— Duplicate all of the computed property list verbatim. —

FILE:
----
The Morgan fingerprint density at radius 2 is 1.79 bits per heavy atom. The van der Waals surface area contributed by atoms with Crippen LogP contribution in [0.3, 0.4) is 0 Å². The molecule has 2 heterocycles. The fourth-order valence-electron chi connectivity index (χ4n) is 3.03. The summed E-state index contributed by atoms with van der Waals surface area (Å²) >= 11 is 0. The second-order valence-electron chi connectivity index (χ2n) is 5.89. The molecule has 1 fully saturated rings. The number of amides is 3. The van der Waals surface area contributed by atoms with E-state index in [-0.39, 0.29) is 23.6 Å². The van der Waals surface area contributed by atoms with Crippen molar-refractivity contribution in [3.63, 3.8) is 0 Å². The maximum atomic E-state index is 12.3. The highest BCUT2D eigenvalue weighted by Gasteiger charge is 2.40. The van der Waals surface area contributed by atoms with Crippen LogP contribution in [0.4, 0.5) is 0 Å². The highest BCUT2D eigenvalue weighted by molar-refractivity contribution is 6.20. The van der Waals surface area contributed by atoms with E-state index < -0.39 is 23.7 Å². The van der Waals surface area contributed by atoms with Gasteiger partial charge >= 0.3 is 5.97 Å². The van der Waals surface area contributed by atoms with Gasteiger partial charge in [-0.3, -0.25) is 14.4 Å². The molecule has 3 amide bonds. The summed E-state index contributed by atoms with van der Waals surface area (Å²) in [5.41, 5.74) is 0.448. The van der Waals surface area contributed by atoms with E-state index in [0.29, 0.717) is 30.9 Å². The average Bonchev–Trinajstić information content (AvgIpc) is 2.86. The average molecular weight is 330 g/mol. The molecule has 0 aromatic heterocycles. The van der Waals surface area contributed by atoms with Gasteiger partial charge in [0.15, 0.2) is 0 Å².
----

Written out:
The Morgan fingerprint density at radius 2 is 1.79 bits per heavy atom. The van der Waals surface area contributed by atoms with Crippen LogP contribution in [0.3, 0.4) is 0 Å². The molecule has 2 heterocycles. The fourth-order valence-electron chi connectivity index (χ4n) is 3.03. The summed E-state index contributed by atoms with van der Waals surface area (Å²) >= 11 is 0. The second-order valence-electron chi connectivity index (χ2n) is 5.89. The molecule has 1 fully saturated rings. The number of amides is 3. The van der Waals surface area contributed by atoms with E-state index in [-0.39, 0.29) is 23.6 Å². The van der Waals surface area contributed by atoms with Crippen molar-refractivity contribution in [3.63, 3.8) is 0 Å². The maximum atomic E-state index is 12.3. The highest BCUT2D eigenvalue weighted by Gasteiger charge is 2.40. The van der Waals surface area contributed by atoms with Crippen LogP contribution in [0.4, 0.5) is 0 Å². The highest BCUT2D eigenvalue weighted by molar-refractivity contribution is 6.20. The van der Waals surface area contributed by atoms with E-state index < -0.39 is 23.7 Å². The van der Waals surface area contributed by atoms with Gasteiger partial charge >= 0.3 is 5.97 Å². The van der Waals surface area contributed by atoms with Gasteiger partial charge in [-0.3, -0.25) is 14.4 Å². The molecule has 3 amide bonds. The summed E-state index contributed by atoms with van der Waals surface area (Å²) in [5.41, 5.74) is 0.448. The van der Waals surface area contributed by atoms with E-state index in [0.29, 0.717) is 30.9 Å². The average Bonchev–Trinajstić information content (AvgIpc) is 2.86. The average molecular weight is 330 g/mol. The molecule has 0 aromatic heterocycles. The van der Waals surface area contributed by atoms with Gasteiger partial charge in [0.15, 0.2) is 0 Å².